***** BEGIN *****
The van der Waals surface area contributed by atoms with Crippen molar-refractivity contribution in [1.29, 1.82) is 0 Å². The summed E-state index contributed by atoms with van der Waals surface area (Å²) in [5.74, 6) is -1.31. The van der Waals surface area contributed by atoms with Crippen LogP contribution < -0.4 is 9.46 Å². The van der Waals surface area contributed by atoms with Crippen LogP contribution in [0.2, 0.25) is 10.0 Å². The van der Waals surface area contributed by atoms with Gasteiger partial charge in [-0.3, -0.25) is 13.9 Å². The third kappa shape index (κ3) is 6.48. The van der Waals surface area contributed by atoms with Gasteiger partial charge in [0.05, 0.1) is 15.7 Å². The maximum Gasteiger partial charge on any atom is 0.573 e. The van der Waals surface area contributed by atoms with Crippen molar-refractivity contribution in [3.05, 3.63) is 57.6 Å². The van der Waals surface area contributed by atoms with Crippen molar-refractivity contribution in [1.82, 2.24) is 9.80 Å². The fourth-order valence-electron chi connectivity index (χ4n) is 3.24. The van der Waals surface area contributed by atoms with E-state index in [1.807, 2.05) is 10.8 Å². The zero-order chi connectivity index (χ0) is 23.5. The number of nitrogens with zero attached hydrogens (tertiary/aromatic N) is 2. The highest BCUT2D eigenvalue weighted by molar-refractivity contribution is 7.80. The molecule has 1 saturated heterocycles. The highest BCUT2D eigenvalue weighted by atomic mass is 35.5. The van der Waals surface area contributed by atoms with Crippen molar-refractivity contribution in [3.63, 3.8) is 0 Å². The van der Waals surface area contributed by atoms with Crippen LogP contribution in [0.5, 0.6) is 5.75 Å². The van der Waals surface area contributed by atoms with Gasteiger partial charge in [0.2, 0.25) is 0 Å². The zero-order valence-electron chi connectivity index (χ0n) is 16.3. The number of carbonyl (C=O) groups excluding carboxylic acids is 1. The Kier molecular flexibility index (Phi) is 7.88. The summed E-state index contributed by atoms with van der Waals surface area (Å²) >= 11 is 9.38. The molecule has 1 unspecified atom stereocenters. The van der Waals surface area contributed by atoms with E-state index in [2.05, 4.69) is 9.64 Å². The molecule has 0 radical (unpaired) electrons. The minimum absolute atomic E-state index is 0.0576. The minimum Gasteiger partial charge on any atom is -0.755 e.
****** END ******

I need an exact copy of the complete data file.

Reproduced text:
The van der Waals surface area contributed by atoms with Crippen molar-refractivity contribution in [1.29, 1.82) is 0 Å². The summed E-state index contributed by atoms with van der Waals surface area (Å²) in [5.74, 6) is -1.31. The van der Waals surface area contributed by atoms with Crippen LogP contribution < -0.4 is 9.46 Å². The van der Waals surface area contributed by atoms with Crippen LogP contribution in [0.2, 0.25) is 10.0 Å². The van der Waals surface area contributed by atoms with Gasteiger partial charge in [-0.3, -0.25) is 13.9 Å². The third kappa shape index (κ3) is 6.48. The van der Waals surface area contributed by atoms with Gasteiger partial charge in [0.05, 0.1) is 15.7 Å². The maximum Gasteiger partial charge on any atom is 0.573 e. The van der Waals surface area contributed by atoms with Crippen molar-refractivity contribution in [3.05, 3.63) is 57.6 Å². The van der Waals surface area contributed by atoms with Crippen molar-refractivity contribution in [1.82, 2.24) is 9.80 Å². The fourth-order valence-electron chi connectivity index (χ4n) is 3.24. The van der Waals surface area contributed by atoms with E-state index in [1.807, 2.05) is 10.8 Å². The zero-order chi connectivity index (χ0) is 23.5. The number of nitrogens with zero attached hydrogens (tertiary/aromatic N) is 2. The highest BCUT2D eigenvalue weighted by molar-refractivity contribution is 7.80. The molecule has 1 saturated heterocycles. The highest BCUT2D eigenvalue weighted by atomic mass is 35.5. The van der Waals surface area contributed by atoms with Crippen molar-refractivity contribution in [3.63, 3.8) is 0 Å². The van der Waals surface area contributed by atoms with Crippen LogP contribution in [0.5, 0.6) is 5.75 Å². The van der Waals surface area contributed by atoms with Gasteiger partial charge in [0.2, 0.25) is 0 Å². The zero-order valence-electron chi connectivity index (χ0n) is 16.3. The number of carbonyl (C=O) groups excluding carboxylic acids is 1. The Kier molecular flexibility index (Phi) is 7.88. The summed E-state index contributed by atoms with van der Waals surface area (Å²) >= 11 is 9.38. The molecule has 1 unspecified atom stereocenters. The van der Waals surface area contributed by atoms with E-state index in [2.05, 4.69) is 9.64 Å². The molecule has 0 radical (unpaired) electrons. The minimum absolute atomic E-state index is 0.0576. The minimum Gasteiger partial charge on any atom is -0.755 e.